Wednesday, October 31, 2012

BPL Will Host Several Family-Friendly Halloween Events in October

Find Wendy Witch or guess how many Tootsie Rolls are in Fred's belly and they could go home with you.

The Birmingham Public Library is ready to scare up some Halloween fun this month with decorated pumpkins, costume contests, and more.

Back for another year will be the Ghouls' Ball, which will be held on Thursday, October 25 from 6:30 to 8:30 p.m. at the Central Library. The event, which is for ages 13 to 18, will include music, dancing, food, treats, balloon sculptures, animals, a photo booth, free books, and Wii tournaments. The event is free. However, tickets are required for admittance and must be picked up in advance at the downtown library and branches. Call 226-3655 for more information.

Other free events include:

What's Up With Wendy the Witch and Fred Frankenstein?, throughout October, Eastwood Library. Wendy the Witch stays on the go so much, that librarians need help in finding her. Those who find Wendy at this branch will be entered into an October 31 drawing. One winner will receive Wendy, restaurant coupons, and candy. Library employees are also dealing with Fred Frankenstein, who has a sweet tooth. The person who correctly guesses the number of Tootsie Rolls in Fred's belly could win him and restaurant coupons. The winner will be announced on Tuesday, October 30. Contests are for children up to 18 years old. Contests will be held during regular library hours. For more information, call 591-4944.

Monster Mash Movie Madness Series, every Sunday in October at 2:30 p.m., Avondale Library. Catch The Thing on Sunday, October 14, The Mummy on Sunday, October 21 and The Creature from the Black Lagoon on Sunday, October 28. On Tuesday, October 23 at 6:30 p.m., there will be a book discussion on John Campbell Jr.'s Who Goes There?, which was the basis for the movie The Thing. Call 226-4000 for more information.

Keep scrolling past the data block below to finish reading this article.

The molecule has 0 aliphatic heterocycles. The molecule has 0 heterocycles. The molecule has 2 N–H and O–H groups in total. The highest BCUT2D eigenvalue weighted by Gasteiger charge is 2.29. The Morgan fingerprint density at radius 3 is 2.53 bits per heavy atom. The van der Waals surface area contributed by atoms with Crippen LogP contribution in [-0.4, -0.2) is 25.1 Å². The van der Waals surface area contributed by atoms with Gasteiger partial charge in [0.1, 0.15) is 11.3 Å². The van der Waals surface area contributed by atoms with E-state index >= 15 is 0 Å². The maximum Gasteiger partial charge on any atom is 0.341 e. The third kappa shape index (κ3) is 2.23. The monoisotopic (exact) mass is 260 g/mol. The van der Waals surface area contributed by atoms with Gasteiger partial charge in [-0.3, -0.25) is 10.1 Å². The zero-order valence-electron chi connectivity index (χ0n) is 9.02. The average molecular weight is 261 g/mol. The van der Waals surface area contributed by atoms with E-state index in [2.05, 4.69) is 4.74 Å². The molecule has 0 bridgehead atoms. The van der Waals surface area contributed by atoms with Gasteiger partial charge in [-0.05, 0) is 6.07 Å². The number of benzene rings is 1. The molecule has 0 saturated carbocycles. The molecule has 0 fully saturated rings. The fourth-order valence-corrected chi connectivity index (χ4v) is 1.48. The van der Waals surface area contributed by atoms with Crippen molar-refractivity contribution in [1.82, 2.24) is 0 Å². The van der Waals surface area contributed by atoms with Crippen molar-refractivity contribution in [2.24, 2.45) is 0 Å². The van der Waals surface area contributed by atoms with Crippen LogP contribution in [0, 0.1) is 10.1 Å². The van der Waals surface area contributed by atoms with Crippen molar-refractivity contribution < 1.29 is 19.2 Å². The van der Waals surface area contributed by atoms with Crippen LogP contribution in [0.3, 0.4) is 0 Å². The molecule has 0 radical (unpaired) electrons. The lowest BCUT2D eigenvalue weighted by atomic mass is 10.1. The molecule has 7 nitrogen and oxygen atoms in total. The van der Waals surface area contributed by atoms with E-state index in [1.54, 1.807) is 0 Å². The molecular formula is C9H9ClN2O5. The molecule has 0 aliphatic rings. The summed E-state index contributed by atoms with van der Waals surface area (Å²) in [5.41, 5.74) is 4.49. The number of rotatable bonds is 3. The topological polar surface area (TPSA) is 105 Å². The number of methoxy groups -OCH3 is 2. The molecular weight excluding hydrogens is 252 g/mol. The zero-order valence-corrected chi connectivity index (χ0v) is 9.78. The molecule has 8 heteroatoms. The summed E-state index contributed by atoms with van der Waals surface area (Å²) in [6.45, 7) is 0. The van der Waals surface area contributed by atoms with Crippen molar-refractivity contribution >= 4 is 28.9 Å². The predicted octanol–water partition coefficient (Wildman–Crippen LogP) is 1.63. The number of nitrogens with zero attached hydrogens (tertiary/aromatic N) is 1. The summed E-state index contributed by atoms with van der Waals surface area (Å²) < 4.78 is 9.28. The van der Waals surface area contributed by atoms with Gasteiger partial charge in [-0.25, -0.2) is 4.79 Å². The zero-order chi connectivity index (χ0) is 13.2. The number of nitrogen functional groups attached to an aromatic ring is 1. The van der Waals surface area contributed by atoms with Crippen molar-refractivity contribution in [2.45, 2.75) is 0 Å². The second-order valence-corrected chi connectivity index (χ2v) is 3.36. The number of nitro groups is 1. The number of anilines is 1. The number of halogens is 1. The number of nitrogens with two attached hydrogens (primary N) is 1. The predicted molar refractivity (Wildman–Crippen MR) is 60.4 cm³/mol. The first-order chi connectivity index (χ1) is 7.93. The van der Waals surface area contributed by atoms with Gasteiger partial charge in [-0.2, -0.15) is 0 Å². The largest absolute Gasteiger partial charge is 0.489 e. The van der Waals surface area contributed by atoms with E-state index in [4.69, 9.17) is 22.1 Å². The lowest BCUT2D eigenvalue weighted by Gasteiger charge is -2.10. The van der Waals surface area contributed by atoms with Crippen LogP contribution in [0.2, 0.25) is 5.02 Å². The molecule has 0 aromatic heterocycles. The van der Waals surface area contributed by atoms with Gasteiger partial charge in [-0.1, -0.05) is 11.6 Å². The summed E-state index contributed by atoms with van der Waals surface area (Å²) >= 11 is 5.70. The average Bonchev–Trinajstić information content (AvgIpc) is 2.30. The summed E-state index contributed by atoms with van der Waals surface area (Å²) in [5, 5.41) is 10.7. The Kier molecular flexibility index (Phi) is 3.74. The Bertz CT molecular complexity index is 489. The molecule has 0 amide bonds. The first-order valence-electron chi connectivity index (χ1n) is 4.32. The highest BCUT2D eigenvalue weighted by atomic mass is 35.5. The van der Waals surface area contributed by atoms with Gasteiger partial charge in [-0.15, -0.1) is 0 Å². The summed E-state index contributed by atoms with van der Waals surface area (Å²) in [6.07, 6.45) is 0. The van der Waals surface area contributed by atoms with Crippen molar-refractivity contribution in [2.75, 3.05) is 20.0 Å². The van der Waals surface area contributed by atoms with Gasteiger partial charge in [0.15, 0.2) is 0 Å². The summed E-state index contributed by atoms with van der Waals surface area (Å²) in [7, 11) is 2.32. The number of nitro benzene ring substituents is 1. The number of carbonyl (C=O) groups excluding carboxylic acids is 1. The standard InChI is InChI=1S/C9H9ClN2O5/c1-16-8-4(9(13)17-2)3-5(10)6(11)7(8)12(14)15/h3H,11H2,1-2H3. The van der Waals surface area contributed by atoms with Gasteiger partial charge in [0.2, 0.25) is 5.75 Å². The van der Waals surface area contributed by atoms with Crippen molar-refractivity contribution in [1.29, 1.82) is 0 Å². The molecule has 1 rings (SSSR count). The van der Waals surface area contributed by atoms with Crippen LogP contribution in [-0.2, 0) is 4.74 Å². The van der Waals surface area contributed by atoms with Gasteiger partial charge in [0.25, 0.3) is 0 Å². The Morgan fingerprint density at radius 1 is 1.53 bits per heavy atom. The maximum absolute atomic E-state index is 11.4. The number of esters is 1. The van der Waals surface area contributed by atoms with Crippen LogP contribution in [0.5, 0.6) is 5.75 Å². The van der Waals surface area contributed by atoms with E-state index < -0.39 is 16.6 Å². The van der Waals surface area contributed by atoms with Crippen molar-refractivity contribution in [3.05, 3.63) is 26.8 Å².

Halloween-themed movies, every Friday in October at 10 a.m., Springville Road Library meeting room. Upcoming movies will include Scared Stiff, Haunted Honeymoon, and Love at First Bite. Popcorn and lemonade will be served. Call 226-4083 for more info. Zumba classes will be held after the movie.

Decorate a Jack-O-Lantern and a Scarecrow, Wednesday, October10 through Wednesday, October 31, Central Library Youth Department, regular library hours. Call 226-3655 for more information.

Family Halloween Movies, Saturday, October 20, 10 a.m. to 3 p.m., Central Library Youth Department. Enjoy a hot bag of popcorn and a spooky kids' movie with the family. Call 226-3655 for more information.

Paint a Pumpkin, Wednesday, October 24, 3:30 to 4:30 p.m., Central Library Youth Department. Join the Youth Department in celebrating Halloween by decorating a pumpkin and enjoying Halloween treats. Pumpkins will be provided by the Library. Ages 6-15.

Let's Go Batty, Thursday, October 25, 9:30 a.m, Avondale Library. Pre-school storytime with Ms. Katie.

Hallo-Read 2012 Celebration, Thursday, October 25, 5:30-7:30 p.m., North Avondale Library. Enjoy group storytime, crafts, face painting, glow-in-the-dark nail painting, dancing, pizza, treats, and punch. Free event is for children, 6 to 10 years old. Children and adults are encouraged to wear costumes. Pre-registration is required. Call 592-2082 for more info.